Help To Buy

Started in 2013, Help to Buy (Scotland) is a Scottish Government scheme which helps people buy new build homes from participating builders.

Although each individual case is different, generally if you can raise a deposit of around 5% and secure a mortgage for around 80% of the price of a new build property, the government will put up the remaining 15% and take an equity share in the property. The total amount the government will put up is dependent on your circumstances.

Although you can repay the government at any time, the government will only ask for the money back when you come to sell the property.

There is no interest payable on money secured through Help to Buy (Scotland), but assuming your property value rises, then so will the value of the stake the government holds in it – and this will be reflected in the amount of money they receive once it is sold.

If your property has fallen in value when you come to sell, the government investment will go down in line with your own.

There are a number of rules of Help to Buy (Scotland), including:

  • Help to Buy (Scotland) is only available on new build homes from participating builders
  • Help to Buy (Scotland) is only available on properties up to a maximum value of £200,000

You can read a summary of all of the criteria at www.scotland.gov.uk/htb

There is a limited amount of funds available each year for Help to Buy (Scotland) and the scheme will finish on 31st March 2021.

The scheme will remain open for business in each year as long as funds are available – so it is very much a first come, first served basis.

FAQs

What is ‘Help to Buy (Scotland)’?
Help To Buy (Scotland) can give you up to 15% of the purchase price of a newly built residential property through a ‘shared equity’ scheme.   This means the Government would own a stake in your property.  You would have to repay the government if and when you sold the property.  The repayment will be 15% of the sale price NOT the purchase price.    Help to Buy (Scotland) is applicable to properties costing up to £200,000.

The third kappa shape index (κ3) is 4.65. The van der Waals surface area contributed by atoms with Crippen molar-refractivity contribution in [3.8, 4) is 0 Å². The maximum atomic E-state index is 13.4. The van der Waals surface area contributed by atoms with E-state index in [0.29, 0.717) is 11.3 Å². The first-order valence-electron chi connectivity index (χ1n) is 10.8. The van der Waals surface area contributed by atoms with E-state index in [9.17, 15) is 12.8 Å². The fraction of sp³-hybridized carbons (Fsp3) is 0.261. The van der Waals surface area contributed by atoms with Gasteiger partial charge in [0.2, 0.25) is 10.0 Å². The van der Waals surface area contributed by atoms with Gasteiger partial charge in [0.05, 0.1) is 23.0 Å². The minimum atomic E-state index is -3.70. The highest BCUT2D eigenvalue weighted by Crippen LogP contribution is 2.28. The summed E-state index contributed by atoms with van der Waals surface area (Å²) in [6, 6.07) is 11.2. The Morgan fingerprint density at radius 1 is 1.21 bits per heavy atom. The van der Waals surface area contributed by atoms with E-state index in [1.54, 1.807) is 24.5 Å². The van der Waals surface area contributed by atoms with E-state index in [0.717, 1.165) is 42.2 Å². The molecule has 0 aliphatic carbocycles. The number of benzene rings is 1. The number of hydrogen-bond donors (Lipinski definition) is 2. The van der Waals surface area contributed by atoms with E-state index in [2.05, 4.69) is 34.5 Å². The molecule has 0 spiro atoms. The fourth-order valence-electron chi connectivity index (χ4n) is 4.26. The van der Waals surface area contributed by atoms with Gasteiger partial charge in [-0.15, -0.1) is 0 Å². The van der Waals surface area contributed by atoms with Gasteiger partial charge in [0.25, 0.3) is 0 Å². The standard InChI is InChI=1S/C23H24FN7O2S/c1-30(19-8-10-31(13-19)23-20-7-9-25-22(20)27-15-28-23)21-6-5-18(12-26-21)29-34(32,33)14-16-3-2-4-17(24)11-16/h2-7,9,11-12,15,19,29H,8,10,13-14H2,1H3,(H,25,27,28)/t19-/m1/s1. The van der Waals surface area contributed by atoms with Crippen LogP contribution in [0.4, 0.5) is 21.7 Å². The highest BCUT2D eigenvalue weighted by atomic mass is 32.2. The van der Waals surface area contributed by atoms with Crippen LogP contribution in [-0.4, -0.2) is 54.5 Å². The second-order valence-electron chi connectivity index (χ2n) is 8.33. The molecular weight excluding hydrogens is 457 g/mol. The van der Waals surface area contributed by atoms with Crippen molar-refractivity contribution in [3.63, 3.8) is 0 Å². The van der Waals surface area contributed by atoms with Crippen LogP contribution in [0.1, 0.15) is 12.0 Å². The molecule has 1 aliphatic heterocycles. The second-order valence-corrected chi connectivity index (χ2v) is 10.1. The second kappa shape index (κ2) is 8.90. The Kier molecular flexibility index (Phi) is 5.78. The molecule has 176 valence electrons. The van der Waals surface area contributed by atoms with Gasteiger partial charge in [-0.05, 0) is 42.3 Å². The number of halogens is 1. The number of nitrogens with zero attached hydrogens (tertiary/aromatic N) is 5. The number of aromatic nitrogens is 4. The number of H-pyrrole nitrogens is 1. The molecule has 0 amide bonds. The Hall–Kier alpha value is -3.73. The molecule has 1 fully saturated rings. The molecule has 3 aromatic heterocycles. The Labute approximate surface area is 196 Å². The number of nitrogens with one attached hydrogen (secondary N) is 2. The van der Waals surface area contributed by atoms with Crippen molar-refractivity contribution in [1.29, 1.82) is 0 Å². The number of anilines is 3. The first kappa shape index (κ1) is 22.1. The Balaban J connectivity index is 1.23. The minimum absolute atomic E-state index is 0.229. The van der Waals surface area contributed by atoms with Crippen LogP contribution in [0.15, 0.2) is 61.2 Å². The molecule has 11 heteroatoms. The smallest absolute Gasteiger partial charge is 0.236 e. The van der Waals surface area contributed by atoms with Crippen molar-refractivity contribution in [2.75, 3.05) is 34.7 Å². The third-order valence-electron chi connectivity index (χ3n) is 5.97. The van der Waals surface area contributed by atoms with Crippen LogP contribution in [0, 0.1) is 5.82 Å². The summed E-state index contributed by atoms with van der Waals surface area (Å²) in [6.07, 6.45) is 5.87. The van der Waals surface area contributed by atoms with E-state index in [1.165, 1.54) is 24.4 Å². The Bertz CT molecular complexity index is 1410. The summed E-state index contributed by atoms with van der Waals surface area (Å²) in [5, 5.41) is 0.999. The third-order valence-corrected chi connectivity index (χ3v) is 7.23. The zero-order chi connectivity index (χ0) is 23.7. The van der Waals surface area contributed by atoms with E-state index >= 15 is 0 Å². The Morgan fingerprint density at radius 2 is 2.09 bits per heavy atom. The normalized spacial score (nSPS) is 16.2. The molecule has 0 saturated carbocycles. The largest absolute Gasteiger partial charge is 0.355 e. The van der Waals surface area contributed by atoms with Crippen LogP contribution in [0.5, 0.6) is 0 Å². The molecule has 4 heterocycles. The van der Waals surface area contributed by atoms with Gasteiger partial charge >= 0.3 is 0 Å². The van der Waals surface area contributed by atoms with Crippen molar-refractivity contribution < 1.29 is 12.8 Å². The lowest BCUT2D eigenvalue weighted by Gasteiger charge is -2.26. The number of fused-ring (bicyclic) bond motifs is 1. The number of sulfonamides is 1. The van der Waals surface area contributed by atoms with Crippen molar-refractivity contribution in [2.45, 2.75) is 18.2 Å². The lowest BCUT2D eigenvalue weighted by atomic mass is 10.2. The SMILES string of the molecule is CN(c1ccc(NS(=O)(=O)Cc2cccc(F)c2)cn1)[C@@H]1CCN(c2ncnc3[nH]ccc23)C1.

What is a ‘Help To Buy ISA’?
For a number of years, the Scottish government supported the “Help To Buy ISA” scheme where it would match a proportion of savings made into a special bank account.  The scheme closed to new applicants in 2019, although existing Help to Buy ISA holders can still save through the scheme.  Wallace Quinn are licensed solicitors for this scheme.
Who is eligible for Help To Buy (Scotland)?
You could be eligible for Help To Buy if the property will be your main and only residence.  Help To Buy is only available on new-build property and only selected builders are included in the scheme.  You cannot part exchange a property using Help To Buy.  You would still need to ensure you have a deposit of at least 5% of the full purchase price.
What is the ‘First Home Fund’
Introduced in 2020, the ‘First Home Fund’ is a shared equity scheme offering up to £25,000 towards the purchase price of a property.  Unlike “Help To Buy (Scotland)”, this scheme is available to both new build and resale residential property and there is no upper limit on the purchase price of the property.  This scheme is only available to people who have never owned property anywhere in the world at any time in the past.
What is a ‘Lifetime ISA (LISA)’?
A Lifetime ISA is a savings account open to anybody aged between 18 and 40.  You can save up to £4,000 per year until you are 50.  The government will add a 25% bonus to your savings, up to a maximum of £1,000 per year.   You can withdraw the money to buy your first home or for any other reason if you are aged 60 or older.  You can also withdraw the money if you are terminally ill, with less than twelve months to live.  Withdrawing the money for any other reason will incur a 25% charge.
I would like to find out more about these schemes, what should I do next?
The information contained in this document on the government schemes are for illustrative purposes and the information may change, therefore should not be used to make decisions on whether they are right for you – to do that, you should discuss these schemes with your Independent Financial Advisors.

Want more information?

When you purchase property, a process known as conveyancing, there are various costs involved.  The conveyancing fee is what Wallace Quinn will charge you for our services.  There are also outlays and taxes imposed by government which we will collect and pay on your behalf.  If you would like an instant online quote for all fees, outlays and taxes, try our New Build Conveyancing Calculator.